The following is from a letter of John Twedell to Dr. Samuel Parr written in November 1792. Tweddell expressed his irritation regarding the penmanship of Dr. Parr’s assistant:
And now, as I suppose I am freed from the danger of any more headaches occasioned to me by your amanuensis, let me request of you to give him a jobation upon his villainous penmanship. […] Small, indeed, are the hopes of life if you enter a correspondence with him. His abominable hieroglyphics shake you from top to toe. Pray, my good Sir, do labour to convince him that letters were designed to be the intelligible expression of ideas to convey distant meaning by legible characters, to be the faithful interpreters of thought between remote friends. But Martin, I perceive, has formed a directly opposite opinion. He thinks that they were framed for the purposes of perplexity. […]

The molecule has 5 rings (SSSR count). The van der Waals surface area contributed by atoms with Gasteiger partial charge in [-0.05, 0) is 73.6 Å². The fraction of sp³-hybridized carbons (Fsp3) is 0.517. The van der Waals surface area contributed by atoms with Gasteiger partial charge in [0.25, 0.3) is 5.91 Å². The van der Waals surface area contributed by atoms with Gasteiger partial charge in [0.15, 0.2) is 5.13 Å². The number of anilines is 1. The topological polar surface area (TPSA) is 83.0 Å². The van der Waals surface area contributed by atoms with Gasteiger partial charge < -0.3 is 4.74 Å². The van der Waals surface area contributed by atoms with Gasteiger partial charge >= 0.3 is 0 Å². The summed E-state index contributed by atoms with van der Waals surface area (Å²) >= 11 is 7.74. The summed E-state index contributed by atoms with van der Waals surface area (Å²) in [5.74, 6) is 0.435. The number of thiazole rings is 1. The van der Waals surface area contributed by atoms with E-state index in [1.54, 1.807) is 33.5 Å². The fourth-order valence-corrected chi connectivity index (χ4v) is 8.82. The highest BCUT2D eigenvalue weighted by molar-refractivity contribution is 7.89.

His letters put one in mind of tumult and anarchy: there is sedition in every sentence; syllable has no longer any confidence in syllable, but dissolves its connection, as preferring an alliance with the succeeding word. A page of his epistle looks like the floor of a garden-house, covered with old and crooked nails which have been just released from a century’s durance in a brick-wall.
“I am fully convinced of one thing, either that he or his pen is intoxicated when he writes to me,” he continued. “for his letters seem to have borrowed the reel of wine, and stagger from one corner of the sheet to the other.”
Samuel Parr, The Works of Samuel Parr, Vol. 1, 1828